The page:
Gen2Gen is the Way to Overcome Ageism

By Will Randolph

older-adults-gen2gen-267x400Ageism is a form of ignorance. Ignorance by definition is a lack of sufficient knowledge, experience, or learning. In this case Ageism is a lack of knowledge about what other age groups have to offer, lack of experience to understand fully other age groups, and a lack of learning about both.

So many of the experiences of both Kids and Seniors are remarkably similar sometimes. For instance, bullying is an issue for many youth, who are susceptible to both being bullied and to being the bully, because they are working on self-definition, self-determination, and identity. Older Adults who are working on making purpose of their lives, re-defining themselves as something else besides work or home, and what makes them unique, experience bullying behavior both from other seniors and others generations. Because these two generations have some shared experiences in common, it is a good place to put them together and to overcome the bias of ageism.

The question becomes how to put Seniors and children together so that the differences do not get in the way of the similarities. A follow-up question is how to get each to offer the other its gifts so that each group learns more about the other group and in turn learns more about itself. The answer is to match interests and experience. Let me share a couple of stories about how this worked out in some places I have been.

My go to Inter-Generational story is about a Men’s Group which had a member who was transferred by the airline he worked for. He had purchased a kitcar or replica which he had never completed and did not want to move it with him to Florida. His answer was to donate the car to his church Men’s Group. The Group did not know what to do with it but a couple of retired men decided to invite the kids in the youth group to help assemble it so they could sell it. One of the youth group’s Dad bought the completed car at auction for his son’s first car because it had changed the kid’s life. That youth member decided to become a mechanic as a result of this experience and works now for NASCAR. The two retired mechanics had such a blast they did not want the experience to come to an end so they recommended to the Men’s group that they get another car to work on which they did. This project evolved into a group of several men and one woman that helps kids in the neighborhood with fixing up and restoring their first cars. Some of the kids did not realize that these oldsters knew so much about cool cars, until they started hanging out with the group.

My second favorite Intergenerational story is about a group of kids in a different church whose school bus picked them up in front of a church I served. Often times the bus would be late arriving and the kids would have to wait in the cold sometimes. On Fridays, a group of women would gather early in the morning to do the worship bulletins for Sunday or once a month the church newsletter. Some of the kids would ask if they could come inside to wait for their bus and since some of the women were related to the kids, they allowed them to do so. The kids begin to ask if they could help with the bulletins, and sometimes the equipment would have a problem. The kids would help with that too. Being more computer savvy they begin to teach their seniors how to use the church network and computers. This evolved into a Computer Literacy Class taught by high school kids to seniors in the church. The church also built a computer lab with donated cast-offs for this class. Some of the seniors decided that the computer lab would be perfect as a before school place for kids so volunteers, background checks, and permission from both parents and the school system were obtained. One senior was quoted as saying, “if it had not been for these kids, I would not have ever learned to use the computer and I would not have been able to keep in touch with my grandchildren who are in Japan.”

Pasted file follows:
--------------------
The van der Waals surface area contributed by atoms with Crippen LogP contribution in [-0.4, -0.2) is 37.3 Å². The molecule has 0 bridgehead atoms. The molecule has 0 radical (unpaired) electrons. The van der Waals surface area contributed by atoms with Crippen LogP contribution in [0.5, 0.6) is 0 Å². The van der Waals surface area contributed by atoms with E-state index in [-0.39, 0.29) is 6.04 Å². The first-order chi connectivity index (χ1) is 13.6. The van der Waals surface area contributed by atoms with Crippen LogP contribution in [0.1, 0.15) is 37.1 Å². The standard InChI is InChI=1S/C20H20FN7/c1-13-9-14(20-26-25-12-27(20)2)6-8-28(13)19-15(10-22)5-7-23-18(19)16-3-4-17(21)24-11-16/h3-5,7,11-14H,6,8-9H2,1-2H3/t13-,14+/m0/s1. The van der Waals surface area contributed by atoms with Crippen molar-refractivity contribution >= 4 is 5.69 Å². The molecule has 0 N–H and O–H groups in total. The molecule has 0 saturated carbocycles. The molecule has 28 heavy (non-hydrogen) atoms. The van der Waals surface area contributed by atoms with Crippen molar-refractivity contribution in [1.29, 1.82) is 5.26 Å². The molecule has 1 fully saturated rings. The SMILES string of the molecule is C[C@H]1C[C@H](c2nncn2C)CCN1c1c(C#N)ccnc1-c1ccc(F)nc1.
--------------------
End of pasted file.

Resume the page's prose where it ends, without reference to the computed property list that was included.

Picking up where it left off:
These two stories are just the stories I know best of more than one Generation working together to offer their gifts to cover a need. For older adults one of the needs Gen2Gen experiences cover is to leave a legacy, to do something for someone else, and to have others who come to respect what you have to offer. But isn’t that what Inter-generational events also do for kids. It helps kids learn who they are, to do something for someone else which brings happiness, and to have others, in this case the seniors who respect the kids for who they are.

If we all look for the opportunities to share across the generations, ageism and its ugliness will go away!!!!